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Baroness Byford: My Lords, in fairness, I must put the noble Lord right. I was indeed approached by the usual channels to consider taking the Bill in the order suggested. We have not got as far as that at the moment. I have the minute of the noble Lord, Lord Moran, in front of me and I refer it to the noble Lord, Lord Carter. It states that,


I do not believe that they have considered. When I saw that I read it through very carefully. As regards the correction as to clarity, yes, I was asked that we take these matters in the sequence that we have. The report of the Royal Society had not appeared and I was not expecting it to have any reference at all to scrapie and TSE, but it has. That is why we are having this short debate.

Lord Lucas: My Lords, that answers one of my questions. But it appears that this is another occasion when the usual channels appear to have forgotten that Back-Benchers exist. We are not asked whether we should have Statements taken in this House. There was a little debate about that earlier today. I find it particularly extraordinary when what is a truly Back-Bench amendment succeeds without whipping or support, as far as I am aware, from any of the Opposition Benches in this House and the originator

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of the amendment is not told, consulted or informed in any way of the Government's plans for responding to it as the reports appear.

We are looking at how this House should operate in the future and, as Back-Benchers, we need to have care for our rights and abilities to make a difference in this House. We need to make sure that the usual channels, which are useful on many occasions, pay attention to us. Perhaps the mechanisms are not there for doing so at the moment because we seem to be forgotten more often than should be the case. To that extent I unreservedly support the noble Countess, Lady Mar. I do not have any particular comment to make on the substance of the Motion. I shall listen to what the Minister has to say.

Lord Whitty: My Lords, despite the wide-ranging nature of this discussion, all we have before us today is the order in which we should consider the Bill. The order is to facilitate discussion in the sequence I have described and to which the noble Baroness Lady Byford, referred.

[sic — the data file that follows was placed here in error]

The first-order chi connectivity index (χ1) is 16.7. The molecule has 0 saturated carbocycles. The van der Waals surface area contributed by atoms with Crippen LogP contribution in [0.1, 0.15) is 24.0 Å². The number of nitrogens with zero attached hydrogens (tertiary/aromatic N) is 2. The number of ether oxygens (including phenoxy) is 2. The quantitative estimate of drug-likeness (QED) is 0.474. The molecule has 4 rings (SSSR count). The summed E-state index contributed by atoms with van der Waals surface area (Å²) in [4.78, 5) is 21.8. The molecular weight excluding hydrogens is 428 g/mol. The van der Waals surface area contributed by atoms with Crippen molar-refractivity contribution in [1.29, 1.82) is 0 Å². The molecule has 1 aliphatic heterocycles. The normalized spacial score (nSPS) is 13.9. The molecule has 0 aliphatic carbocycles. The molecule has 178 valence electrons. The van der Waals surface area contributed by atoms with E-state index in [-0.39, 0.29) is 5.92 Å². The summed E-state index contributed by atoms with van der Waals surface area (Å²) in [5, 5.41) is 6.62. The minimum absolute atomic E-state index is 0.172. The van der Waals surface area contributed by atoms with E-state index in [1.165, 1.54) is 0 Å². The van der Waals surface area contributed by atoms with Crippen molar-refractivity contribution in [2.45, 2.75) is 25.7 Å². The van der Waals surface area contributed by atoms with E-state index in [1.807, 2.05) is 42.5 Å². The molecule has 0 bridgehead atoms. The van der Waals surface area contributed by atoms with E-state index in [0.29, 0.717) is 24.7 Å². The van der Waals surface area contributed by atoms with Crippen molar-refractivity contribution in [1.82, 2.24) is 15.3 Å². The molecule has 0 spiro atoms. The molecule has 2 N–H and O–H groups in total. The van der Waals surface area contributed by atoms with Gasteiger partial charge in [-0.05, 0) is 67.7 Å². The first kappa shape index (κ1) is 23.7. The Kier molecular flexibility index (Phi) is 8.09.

I apologise if there was any discourtesy to the noble Lord, Lord Moran. However, we used the normal procedure in order to discuss both the timing and the order. It may well be that the wider points raised by the noble Lord, Lord Lucas, can be taken up in a separate context. We certainly intended no departure from the normal procedure.

As regards justification for suggesting the order in this way, the words which the noble Countess, Lady Mar, read from the noble Lord, Lord Moran, related to dealing with scrapie because it was non-controversial. That was not the motivation although it was less controversial than other parts of the Bill. The reason was that the issues were not covered by the reports or the reports on the consultation.

Although the noble Baroness, Lady Byford, indicated that the terms of reference of the Royal Society report could have included TSE, it did not in fact include any substantive discussion of it principally because the focus was on List A diseases, as defined, which do not include TSEs. The only references to those in the report relate to information and not how to deal with them. Therefore, there is no implication for Part 2 of the Bill in the report of the Royal Society and none whatsoever as regards the National Audit Office report, which is being dealt with in the normal way in another place through the Public Accounts Committee. Some noble Lords will be aware that the Permanent Secretary of my department had a fairly lengthy and interesting session with the Select Committee on the report a few weeks ago.

As regards other issues, the noble Countess rather let the cat out of the bag by saying that the main motivation of the noble Lord, Lord Moran, was to dump the Bill. That may or may not be the case.

The Countess of Mar: My Lords, I do not believe that that was the view of the noble Lord, Lord Moran, but mine.

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Lord Whitty: My Lords, that is even clearer and I therefore apologise once again to the noble Lord, Lord Moran, in his absence. If the noble Countess wishes to make it clear, it is also necessary to make it clear to the House that that was not the purpose or content of the Motion passed by this House in March. That was to delay the Bill until we had received and considered the reports and the response to the consultation relating to parts of the Bill.

The Government have already considered them and the House has the opportunity to do so in the summer before we reach the relevant points. The scrapie provisions are not affected or any of the stipulations in the resolution passed in March which, as my noble friend Lord Carter said, was an extraordinary Motion in the first place. It would be even more extraordinary if we rejected a scheduling Motion today.